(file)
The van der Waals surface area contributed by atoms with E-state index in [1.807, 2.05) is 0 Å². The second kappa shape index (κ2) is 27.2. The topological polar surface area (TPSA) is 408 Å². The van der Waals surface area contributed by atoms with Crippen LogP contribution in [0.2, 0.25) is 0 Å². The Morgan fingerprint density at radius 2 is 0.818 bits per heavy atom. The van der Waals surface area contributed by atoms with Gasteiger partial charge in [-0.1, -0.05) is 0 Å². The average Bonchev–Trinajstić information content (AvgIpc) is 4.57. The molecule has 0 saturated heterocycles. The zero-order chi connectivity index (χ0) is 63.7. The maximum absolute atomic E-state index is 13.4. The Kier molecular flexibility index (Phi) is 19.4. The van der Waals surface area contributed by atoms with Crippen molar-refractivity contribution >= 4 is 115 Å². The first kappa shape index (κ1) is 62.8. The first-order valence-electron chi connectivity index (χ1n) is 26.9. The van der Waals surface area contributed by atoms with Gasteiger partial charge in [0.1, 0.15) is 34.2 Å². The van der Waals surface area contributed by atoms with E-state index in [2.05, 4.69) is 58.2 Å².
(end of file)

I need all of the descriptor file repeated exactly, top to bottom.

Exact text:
The van der Waals surface area contributed by atoms with E-state index in [1.807, 2.05) is 0 Å². The second kappa shape index (κ2) is 27.2. The topological polar surface area (TPSA) is 408 Å². The van der Waals surface area contributed by atoms with Crippen LogP contribution in [0.2, 0.25) is 0 Å². The Morgan fingerprint density at radius 2 is 0.818 bits per heavy atom. The van der Waals surface area contributed by atoms with Gasteiger partial charge in [-0.1, -0.05) is 0 Å². The average Bonchev–Trinajstić information content (AvgIpc) is 4.57. The molecule has 0 saturated heterocycles. The zero-order chi connectivity index (χ0) is 63.7. The maximum absolute atomic E-state index is 13.4. The Kier molecular flexibility index (Phi) is 19.4. The van der Waals surface area contributed by atoms with Crippen molar-refractivity contribution >= 4 is 115 Å². The first kappa shape index (κ1) is 62.8. The first-order valence-electron chi connectivity index (χ1n) is 26.9. The van der Waals surface area contributed by atoms with Gasteiger partial charge in [0.1, 0.15) is 34.2 Å². The van der Waals surface area contributed by atoms with E-state index in [2.05, 4.69) is 58.2 Å².